A first principle seems to depend on what Andy Clark pointed out, that the mind has a deliberative verbal processor and an associative intuitive processor which have utterly different properties. So the mind is a hybrid; we have to negotiate between the different modes. The verbal processor can enable thoughts themselves to be objects of thought. The associative processor is perhaps responsible for concepts and intuitions. A verbal utterance, received by the verbal processor can be purely semantic and syntactic. I can write: "There's a leafless tree outside my window." In these words I can communicate both to myself and you. Perhaps you can think of a tree of this kind. This isn't poetic: you know the sort of thing I mean by drawing on your experience of winter-time deciduous trees. A poetic utterance does this but adds something beyond the semantic and syntactic. It makes connections between and among the words themselves by means such as metres, metaphors, metonyms, multiple interpretations. The psychological effect of an evocative poem is to invite a certain density of reflective thought, which brings a thought feelingfully to mental presence, by its several links with the associative processor. (On this idea of reflectiveness, see Sikora, Miall & Kuiken click here.) If I read, in William Shakespeare's Sonnet 73 the line: "Bare ruined choirs, where late the sweet birds sang," the words seem to become poetic by inviting links from the verbal to the intuitive processor that go beyond the semantic and syntactic because they are multiple and simultaneous. Rather than intuitions one-at-a-time, they invite concurrent intuitions. In this line, I enjoy the iambic pentameter because it's like a heartbeat; I think somewhat poignantly of my own aging as of ruined churches I have visited along the English-Scottish border, picturesque but sad, no longer of much use except as memories of a sort; I connect the singing of birds and the singing of choirs; I wonder what birds were doing, flying about in the churches before they were ruined. All in ten syllables: the span of a single conscious verbal thought. If I had merely written such thoughts (as I have just done), you'd read them one at a time, they'd not be linked, and they'd not be of much interest.
A second principle, as John Keats said in a letter of 27 February 1818, is that: "Poetry should surprise by a fine excess and not by Singularity." (In North American usage: it should be unusual but not weird.) The principle was later proposed by Victor Shklovsky: defamiliarization. It was one of the first aspects of literature to be studied empirically, by Willie van Peer. Rachel Giora has shown that brain activation spreads beyond the language hemisphere not in response to metaphoricity, but to unusualness.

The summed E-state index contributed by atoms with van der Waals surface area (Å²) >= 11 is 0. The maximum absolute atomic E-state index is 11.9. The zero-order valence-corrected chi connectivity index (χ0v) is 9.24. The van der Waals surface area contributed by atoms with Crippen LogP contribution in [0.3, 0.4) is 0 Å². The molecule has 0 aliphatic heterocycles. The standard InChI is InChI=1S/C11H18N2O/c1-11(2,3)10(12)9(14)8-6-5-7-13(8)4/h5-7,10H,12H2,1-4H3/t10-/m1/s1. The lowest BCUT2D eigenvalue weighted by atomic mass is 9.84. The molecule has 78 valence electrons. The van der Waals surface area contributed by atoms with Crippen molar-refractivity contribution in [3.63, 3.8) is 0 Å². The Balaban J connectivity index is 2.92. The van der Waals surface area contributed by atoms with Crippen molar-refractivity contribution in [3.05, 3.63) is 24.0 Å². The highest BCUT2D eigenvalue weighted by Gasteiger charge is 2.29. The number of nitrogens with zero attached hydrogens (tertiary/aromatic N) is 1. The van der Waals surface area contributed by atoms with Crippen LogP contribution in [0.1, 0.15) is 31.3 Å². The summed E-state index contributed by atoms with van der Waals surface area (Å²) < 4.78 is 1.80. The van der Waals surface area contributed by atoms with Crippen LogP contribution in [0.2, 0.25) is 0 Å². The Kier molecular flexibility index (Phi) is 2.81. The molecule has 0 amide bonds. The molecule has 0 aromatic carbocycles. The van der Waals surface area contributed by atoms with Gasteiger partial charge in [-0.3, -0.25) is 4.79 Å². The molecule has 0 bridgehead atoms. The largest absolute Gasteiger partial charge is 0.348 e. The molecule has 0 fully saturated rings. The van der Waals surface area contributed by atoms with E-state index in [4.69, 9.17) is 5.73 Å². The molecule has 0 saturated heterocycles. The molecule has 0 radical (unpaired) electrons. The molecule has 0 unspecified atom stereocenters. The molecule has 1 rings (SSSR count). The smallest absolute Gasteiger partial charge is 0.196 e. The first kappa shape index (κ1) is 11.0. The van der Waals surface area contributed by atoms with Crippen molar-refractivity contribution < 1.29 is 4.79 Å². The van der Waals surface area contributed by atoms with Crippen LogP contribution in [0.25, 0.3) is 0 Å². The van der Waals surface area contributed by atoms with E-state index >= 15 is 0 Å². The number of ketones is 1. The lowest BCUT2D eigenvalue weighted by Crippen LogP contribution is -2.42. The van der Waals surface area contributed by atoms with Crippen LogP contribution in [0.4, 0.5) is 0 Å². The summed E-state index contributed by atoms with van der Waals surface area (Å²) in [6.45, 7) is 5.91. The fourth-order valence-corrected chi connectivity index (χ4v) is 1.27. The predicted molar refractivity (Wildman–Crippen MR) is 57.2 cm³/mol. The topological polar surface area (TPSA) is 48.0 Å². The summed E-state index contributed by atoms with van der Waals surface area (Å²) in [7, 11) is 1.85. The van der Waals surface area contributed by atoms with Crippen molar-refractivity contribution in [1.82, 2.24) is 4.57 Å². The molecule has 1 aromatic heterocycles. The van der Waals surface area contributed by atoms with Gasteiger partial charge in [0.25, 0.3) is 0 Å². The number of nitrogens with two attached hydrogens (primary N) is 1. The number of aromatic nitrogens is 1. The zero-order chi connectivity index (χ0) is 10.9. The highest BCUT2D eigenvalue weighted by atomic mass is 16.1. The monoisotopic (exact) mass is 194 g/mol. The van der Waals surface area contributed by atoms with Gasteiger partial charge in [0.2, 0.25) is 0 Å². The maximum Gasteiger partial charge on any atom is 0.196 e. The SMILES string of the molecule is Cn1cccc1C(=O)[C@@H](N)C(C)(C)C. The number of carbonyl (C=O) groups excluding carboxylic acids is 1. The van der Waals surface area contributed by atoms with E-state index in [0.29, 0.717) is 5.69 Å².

A third principle derives from Indic poetics, in which Abhinavagupta said that dhvani, suggestiveness, is the heart of poetry. Suggestiveness implies an intimate partnership: the poet suggests and the hearer or reader creates a shared meaning.
And, as Coleridge said, real "poetry brings the whole soul … into activity." How it does so is what we're trying to understand: trying, but not there yet.
Clark, A. (2006). Material symbols. Philosophical Psychology, 19, 291-307.
Coleridge, S. T. (1817). Biographia literaria, Ed J. Shawcross. Oxford: Oxford University Press (current edition 1907).
Giora, R. (2007). Is metaphor special? Brain and Language, 100, 111-114.
Ingalls, D. H. H., Masson, J. M., & Patwardhan, M. V. (1990). The Dhvanyaloka of Anandavardana with the Locana of Abhinavagupta. Cambridge, MA.: Harvard University Press.
Keats, J. (1816-20). Selected poems and letters of Keats (Ed. D. Bush). New York: Houghton Mifflin (current edition 1959).
Shklovsky, V. (1919). On the connection between devices of Syuzhet construction and general stylistic devices. In S. Bann & J. E. Bowlt (Eds.), Russian formalism: A collection of articles and texts in translation (pp. 48-71). Edinburgh: Scottish Academic Press (this edition 1973).
Sikora, S., Kuiken, D., & Miall, D. S. (2011). Expressive reading: A phenomenological study of readers’ experience of Coleridge’s “Rime of the Ancient Mariner.” Journal of Aesthetics, Creativity, and the Arts 5, 258-268.
Van Peer, W. (1986). Sylistics and psychology: Investigations of foregrounding. London: Croom Helm.
Vendler, H. (1997). The art of Shakespeare's sonnets. Cambridge, MA: Harvard University Press.